“Bone/gallium SPECT-CT is equivalent to contrast-enhanced MRI in the diagnosis of infectious spondylodiscitis: a retrospective study”. The retrospective study included 34 patients with suspected spondylodiscitis. Bone/gallium SPECT/CT was found to have similar sensitivity, specificity, PPV, NPV, and accuracy (94%, 100%, 100%, 94%, and 97%, respectively) to MR (94%, 100%, 100%, 80%, and 95%, respectively) (Fig. 8). Although prospective research is needed, the authors concluded that these results suggest that bone/gallium SPECT/CT is equivalent to contrast-enhanced MR imaging in the diagnosis of infectious spondylodiscitis.
Take that, MRI!

I've been promising my clinicians an improvement in parathyroid scanning once the new SPECT/CT arrives:

A group from Sapporo, Japan, experienced in parathyroid imaging
. . . compared high-resolution ultrasound, 99mTc-sestamibi scans, and multidetector CT for presurgical evaluation of multigland disease in 25 patients (8 with primary and 17 secondary hyperparathyroidism) with 78 involved glands. Fused SPECT/CT yielded the highest sensitivity of all modalities as well as the highest PPV.
Clearly, the addition of CT to SPECT allows for far more precise localization and characterization of the scintigram. It is so intuitive, it almost goes without saying.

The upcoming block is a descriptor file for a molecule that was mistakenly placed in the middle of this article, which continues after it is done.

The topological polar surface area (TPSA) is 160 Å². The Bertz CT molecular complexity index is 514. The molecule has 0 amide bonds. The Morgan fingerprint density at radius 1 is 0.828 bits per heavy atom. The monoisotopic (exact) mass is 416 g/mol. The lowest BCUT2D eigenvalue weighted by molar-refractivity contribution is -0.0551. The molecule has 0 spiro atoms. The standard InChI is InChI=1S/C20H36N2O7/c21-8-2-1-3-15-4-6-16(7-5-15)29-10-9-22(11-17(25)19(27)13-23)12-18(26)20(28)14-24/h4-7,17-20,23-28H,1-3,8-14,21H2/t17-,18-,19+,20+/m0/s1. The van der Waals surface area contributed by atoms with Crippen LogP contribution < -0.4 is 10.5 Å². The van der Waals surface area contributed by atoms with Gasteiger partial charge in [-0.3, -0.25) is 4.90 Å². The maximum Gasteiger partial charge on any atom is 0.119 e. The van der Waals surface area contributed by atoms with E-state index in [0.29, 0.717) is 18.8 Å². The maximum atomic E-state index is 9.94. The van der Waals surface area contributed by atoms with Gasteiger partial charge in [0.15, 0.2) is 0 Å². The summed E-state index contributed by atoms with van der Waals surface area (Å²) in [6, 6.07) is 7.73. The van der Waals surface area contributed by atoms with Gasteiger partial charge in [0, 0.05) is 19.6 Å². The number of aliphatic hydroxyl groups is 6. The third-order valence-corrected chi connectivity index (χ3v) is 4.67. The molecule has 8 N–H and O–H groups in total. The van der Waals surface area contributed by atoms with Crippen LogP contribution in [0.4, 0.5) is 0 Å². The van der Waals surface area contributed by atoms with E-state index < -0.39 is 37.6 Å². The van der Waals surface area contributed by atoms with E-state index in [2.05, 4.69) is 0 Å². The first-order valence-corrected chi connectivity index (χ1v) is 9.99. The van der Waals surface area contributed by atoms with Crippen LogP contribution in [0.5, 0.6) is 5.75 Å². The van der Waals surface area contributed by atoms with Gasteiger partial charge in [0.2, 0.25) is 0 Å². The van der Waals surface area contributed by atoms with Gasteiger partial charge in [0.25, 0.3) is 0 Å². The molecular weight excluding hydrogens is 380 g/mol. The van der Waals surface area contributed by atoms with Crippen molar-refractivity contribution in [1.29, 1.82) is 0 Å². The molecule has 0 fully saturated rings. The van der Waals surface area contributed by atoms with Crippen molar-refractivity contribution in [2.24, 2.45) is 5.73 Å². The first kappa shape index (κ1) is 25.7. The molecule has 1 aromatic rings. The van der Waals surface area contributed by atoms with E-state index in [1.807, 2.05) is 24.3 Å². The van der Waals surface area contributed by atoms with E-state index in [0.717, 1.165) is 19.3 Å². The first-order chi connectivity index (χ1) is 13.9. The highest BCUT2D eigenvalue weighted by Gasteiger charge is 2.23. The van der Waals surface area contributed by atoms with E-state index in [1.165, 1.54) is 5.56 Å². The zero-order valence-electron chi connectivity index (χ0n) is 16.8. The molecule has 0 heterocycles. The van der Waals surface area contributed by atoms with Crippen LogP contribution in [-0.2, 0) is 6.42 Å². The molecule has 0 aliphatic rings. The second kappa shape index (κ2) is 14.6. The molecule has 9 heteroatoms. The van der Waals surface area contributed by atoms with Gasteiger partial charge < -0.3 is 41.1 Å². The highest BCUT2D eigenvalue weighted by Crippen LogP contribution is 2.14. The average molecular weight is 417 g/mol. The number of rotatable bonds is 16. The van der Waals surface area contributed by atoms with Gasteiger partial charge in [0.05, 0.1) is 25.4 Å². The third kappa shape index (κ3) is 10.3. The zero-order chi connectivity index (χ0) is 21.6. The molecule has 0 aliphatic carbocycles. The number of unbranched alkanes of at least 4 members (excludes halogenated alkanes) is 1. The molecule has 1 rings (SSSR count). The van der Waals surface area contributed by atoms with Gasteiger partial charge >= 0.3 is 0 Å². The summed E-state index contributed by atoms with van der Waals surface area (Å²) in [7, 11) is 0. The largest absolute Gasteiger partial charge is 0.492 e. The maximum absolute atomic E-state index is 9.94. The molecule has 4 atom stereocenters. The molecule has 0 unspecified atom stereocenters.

Somewhat unfortunately, Dr. Maurer's conclusion backed off a tiny bit from his profound observation at the beginning of his talk:
As noted earlier, I believe that just as we have established PET/CT as a standard of care, we should now be moving toward SPECT/CT as our standard of care. The presentations at this year’s SNMMI meeting reinforce this belief. At the same time, we need more outcomes and effectiveness data before SPECT/CT will be properly reimbursed so it can achieve more widespread routine clinical use.
Yes, we should indeed be moving toward SPECT/CT as the standard of care. But in truth, we are there, and even a cursory look at a SPECT without CT shows just how critical it is to pair the two. I'll go with Dr. Maurer's original sentiment. SPECT/CT IS the new standard of care. I'll even go way, way out on a limb, which will make the bean-counters tear their hair out, and the equipment-makers jump for joy: There is no longer any reason to buy a conventional SPECT camera; EVERY NEW GAMMA CAMERA (perhaps with a few exceptions for narrow, dedicated applications) SHOULD BE A SPECT/CT device. Period. SPECT/CT is now the de facto standard of care, and it is sheer foolishness to buy 40-year-old technology in its stead. How many PET scanners (as opposed to PET/CT) are being sold today? Just about none. I hope to be able to make that claim for SPECT/CT within two to three years.

Due to various bureaucratic and CON snafus, I won't be getting MY SPECT/CT until early next year. Since we were delayed so long, we were able to upgrade to the latest and greatest Siemens Symbia Intevo SPECT/CT:

You will be hearing a LOT about this beauty from me once it's installed.

I plan to provide my patients the standard of care. You should, too.